Inline heaters use indirect heating to maintain flow, regulate, and control the temperature of the heated medium. They are commonly used in steam generation and preheating, as well as processing water.
The indirect heating method makes inline heaters particularly useful for heating hazardous liquids like waste oil. Because they do not come directly into contact with the target medium, they minimize potential corrosion damage.
In this article, we explore the use of electric inline heaters for oil heating applications.
Heavy oils have essential uses in industrial processes. For example, in coal power plants, burning heavy fuel oils help to get operations going. However, trying to “cold start” with heavy oils can mean long wait times and inefficient processes.
To this end, inline heaters preheat heavy fuel oils for applications like pumping and burning.
Heavy fuel oils are only one spectrum of the capabilities of inline heaters. In addition to preheating, these electric heaters offer a temperature maintenance solution for light- and medium-weight oils.
Their indirect heating keeps them safe from damage from potentially corrosive mediums. At the same time, the electric heater can still deliver enough heat to achieve and maintain temperature for light and medium oils. All while remaining efficient and reliable.
Another important use of inline heaters for oil heating is flow rate control. Flow rate manages the viscosity of the medium. This affects the final product, its transportation, and can aid in freeze prevention.
Maintaining the proper flow rate is essential and relies on the heater, digital control panel, and monitoring equipment working in sync. As such, it is ideal to purchase the controller and heater from the same manufacturer.
Each project has its own specific requirements for heater design. Here we explore a few key considerations when choosing the best heater for an oil heating application.
As listed above, inline heaters are especially useful for preheating heavy oils, temperature maintenance, and managing flow rate. But, some situations may benefit more from an immersion heater.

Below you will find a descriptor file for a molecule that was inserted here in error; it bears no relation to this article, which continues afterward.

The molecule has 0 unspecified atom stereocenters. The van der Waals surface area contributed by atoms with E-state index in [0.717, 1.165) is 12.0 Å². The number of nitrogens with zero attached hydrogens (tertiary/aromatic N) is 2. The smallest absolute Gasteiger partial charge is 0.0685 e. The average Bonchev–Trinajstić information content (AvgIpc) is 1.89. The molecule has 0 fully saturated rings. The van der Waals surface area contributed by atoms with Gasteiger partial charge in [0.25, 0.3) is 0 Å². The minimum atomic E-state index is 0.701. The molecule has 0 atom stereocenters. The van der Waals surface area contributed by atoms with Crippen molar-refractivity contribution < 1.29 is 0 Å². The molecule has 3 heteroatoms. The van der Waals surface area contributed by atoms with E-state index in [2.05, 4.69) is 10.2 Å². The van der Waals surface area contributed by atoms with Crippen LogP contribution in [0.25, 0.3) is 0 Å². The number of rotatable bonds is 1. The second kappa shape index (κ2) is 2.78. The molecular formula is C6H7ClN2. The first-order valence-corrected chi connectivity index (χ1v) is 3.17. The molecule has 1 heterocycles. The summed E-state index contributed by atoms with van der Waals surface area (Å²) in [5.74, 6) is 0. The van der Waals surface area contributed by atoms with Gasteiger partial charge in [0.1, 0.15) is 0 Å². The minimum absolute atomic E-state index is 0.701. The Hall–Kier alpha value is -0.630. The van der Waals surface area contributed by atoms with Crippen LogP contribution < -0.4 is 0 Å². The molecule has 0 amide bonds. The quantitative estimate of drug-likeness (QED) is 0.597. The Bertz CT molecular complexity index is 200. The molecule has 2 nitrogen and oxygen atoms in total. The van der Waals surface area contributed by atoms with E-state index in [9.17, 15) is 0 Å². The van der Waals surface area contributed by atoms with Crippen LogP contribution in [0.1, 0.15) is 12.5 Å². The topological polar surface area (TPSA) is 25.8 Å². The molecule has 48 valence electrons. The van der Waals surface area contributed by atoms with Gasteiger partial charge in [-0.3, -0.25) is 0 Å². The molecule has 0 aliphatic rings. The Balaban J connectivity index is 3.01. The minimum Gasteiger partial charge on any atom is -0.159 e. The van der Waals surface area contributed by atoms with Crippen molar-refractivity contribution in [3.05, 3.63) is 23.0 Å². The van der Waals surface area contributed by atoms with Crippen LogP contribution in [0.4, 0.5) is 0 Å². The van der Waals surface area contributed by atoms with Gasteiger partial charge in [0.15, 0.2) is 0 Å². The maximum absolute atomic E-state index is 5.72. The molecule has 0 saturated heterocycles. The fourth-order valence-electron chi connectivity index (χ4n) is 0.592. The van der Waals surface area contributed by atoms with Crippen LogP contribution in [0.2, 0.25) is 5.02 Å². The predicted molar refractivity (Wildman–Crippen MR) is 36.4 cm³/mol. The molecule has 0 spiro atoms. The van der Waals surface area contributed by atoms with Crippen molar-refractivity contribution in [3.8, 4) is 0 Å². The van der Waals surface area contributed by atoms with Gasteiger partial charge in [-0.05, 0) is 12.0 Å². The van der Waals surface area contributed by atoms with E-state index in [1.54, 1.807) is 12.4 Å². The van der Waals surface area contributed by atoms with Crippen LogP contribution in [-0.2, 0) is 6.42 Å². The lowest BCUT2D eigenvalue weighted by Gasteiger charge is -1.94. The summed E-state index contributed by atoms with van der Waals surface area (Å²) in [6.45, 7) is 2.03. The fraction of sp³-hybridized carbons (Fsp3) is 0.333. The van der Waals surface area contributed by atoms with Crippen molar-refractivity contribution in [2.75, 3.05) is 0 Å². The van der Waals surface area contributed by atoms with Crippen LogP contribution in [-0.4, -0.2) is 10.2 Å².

Immersion heaters use direct heating, which is more efficient. Flanged heaters are frequently used for oil applications and are known for their capability and reliability. So long as the available sheath and flange materials can withstand the temperature and corrosion of the oil, an inline heater may not be necessary.
Because they do not directly contact the oils, inline heaters can generally use less expensive materials. The sheat is typically steel for low, medium, and even heavy oils. Depending on the purpose and temperature, the flange can be steel or stainless steel.
Preheating for pumping heavy fuel oils starts at 15.5℃ (60℉). Preheating for burning starts at 74℃ (165℉).
Electric heaters are smaller than combustion heaters, despite their powerful capabilities. This gives them a lot of variation in their mounting. As a result, they can be placed to allow other operations to occur in their tanks.
Typically, inline heaters use either horizontal or vertical mounting for oil heating applications.
In addition to the heater itself, it is important to consider the controls and monitoring equipment to be included. The digital controller allows for automated controls. At the same time, equipment like thermocouple probes and thermostats help to improve safety and accuracy.
Wattco custom manufactures inline heaters for oil heating, steam generation, and water processing. Our team of engineers works with you and your budget to assess the best heater type, materials, mounting, and components to meet the needs of your specific project.
Contact Wattco today for electric inline heater quotes and information.
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